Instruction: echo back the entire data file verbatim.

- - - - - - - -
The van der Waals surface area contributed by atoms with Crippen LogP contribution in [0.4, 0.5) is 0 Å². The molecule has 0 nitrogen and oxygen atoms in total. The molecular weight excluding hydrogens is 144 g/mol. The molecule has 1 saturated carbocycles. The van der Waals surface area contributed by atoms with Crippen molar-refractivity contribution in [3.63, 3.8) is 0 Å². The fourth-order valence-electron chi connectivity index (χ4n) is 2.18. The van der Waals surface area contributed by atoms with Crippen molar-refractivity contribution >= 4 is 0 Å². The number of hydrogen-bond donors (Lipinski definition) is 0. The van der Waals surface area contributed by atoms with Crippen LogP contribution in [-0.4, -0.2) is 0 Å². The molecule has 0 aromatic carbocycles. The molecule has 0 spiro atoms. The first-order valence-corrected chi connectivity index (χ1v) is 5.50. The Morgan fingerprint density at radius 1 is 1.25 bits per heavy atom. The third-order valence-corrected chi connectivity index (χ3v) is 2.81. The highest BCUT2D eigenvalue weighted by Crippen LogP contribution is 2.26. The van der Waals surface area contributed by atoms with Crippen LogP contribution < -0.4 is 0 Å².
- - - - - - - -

The van der Waals surface area contributed by atoms with Crippen LogP contribution in [0.4, 0.5) is 0 Å². The molecule has 0 nitrogen and oxygen atoms in total. The molecular weight excluding hydrogens is 144 g/mol. The molecule has 1 saturated carbocycles. The van der Waals surface area contributed by atoms with Crippen molar-refractivity contribution in [3.63, 3.8) is 0 Å². The fourth-order valence-electron chi connectivity index (χ4n) is 2.18. The van der Waals surface area contributed by atoms with Crippen molar-refractivity contribution >= 4 is 0 Å². The number of hydrogen-bond donors (Lipinski definition) is 0. The van der Waals surface area contributed by atoms with Crippen LogP contribution in [-0.4, -0.2) is 0 Å². The molecule has 0 aromatic carbocycles. The molecule has 0 spiro atoms. The first-order valence-corrected chi connectivity index (χ1v) is 5.50. The Morgan fingerprint density at radius 1 is 1.25 bits per heavy atom. The third-order valence-corrected chi connectivity index (χ3v) is 2.81. The highest BCUT2D eigenvalue weighted by Crippen LogP contribution is 2.26. The van der Waals surface area contributed by atoms with Crippen LogP contribution < -0.4 is 0 Å².